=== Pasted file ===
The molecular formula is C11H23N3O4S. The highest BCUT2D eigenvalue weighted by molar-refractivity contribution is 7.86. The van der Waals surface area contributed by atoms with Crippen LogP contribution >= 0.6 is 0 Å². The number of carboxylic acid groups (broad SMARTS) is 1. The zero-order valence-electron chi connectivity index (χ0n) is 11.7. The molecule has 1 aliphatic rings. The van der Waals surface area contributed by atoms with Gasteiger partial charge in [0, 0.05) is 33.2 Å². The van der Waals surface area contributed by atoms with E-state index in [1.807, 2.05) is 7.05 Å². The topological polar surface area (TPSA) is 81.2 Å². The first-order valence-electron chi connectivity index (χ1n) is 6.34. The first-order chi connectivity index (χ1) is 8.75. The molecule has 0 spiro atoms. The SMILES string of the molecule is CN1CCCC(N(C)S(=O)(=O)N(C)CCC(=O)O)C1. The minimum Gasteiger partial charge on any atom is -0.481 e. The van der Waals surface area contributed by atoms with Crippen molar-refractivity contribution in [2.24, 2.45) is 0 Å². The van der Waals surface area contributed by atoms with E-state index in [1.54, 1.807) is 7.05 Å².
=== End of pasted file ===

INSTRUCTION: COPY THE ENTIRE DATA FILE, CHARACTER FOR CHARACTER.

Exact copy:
The molecular formula is C11H23N3O4S. The highest BCUT2D eigenvalue weighted by molar-refractivity contribution is 7.86. The van der Waals surface area contributed by atoms with Crippen LogP contribution >= 0.6 is 0 Å². The number of carboxylic acid groups (broad SMARTS) is 1. The zero-order valence-electron chi connectivity index (χ0n) is 11.7. The molecule has 1 aliphatic rings. The van der Waals surface area contributed by atoms with Gasteiger partial charge in [0, 0.05) is 33.2 Å². The van der Waals surface area contributed by atoms with E-state index in [1.807, 2.05) is 7.05 Å². The topological polar surface area (TPSA) is 81.2 Å². The first-order valence-electron chi connectivity index (χ1n) is 6.34. The first-order chi connectivity index (χ1) is 8.75. The molecule has 0 spiro atoms. The SMILES string of the molecule is CN1CCCC(N(C)S(=O)(=O)N(C)CCC(=O)O)C1. The minimum Gasteiger partial charge on any atom is -0.481 e. The van der Waals surface area contributed by atoms with Crippen molar-refractivity contribution in [2.24, 2.45) is 0 Å². The van der Waals surface area contributed by atoms with E-state index in [1.54, 1.807) is 7.05 Å².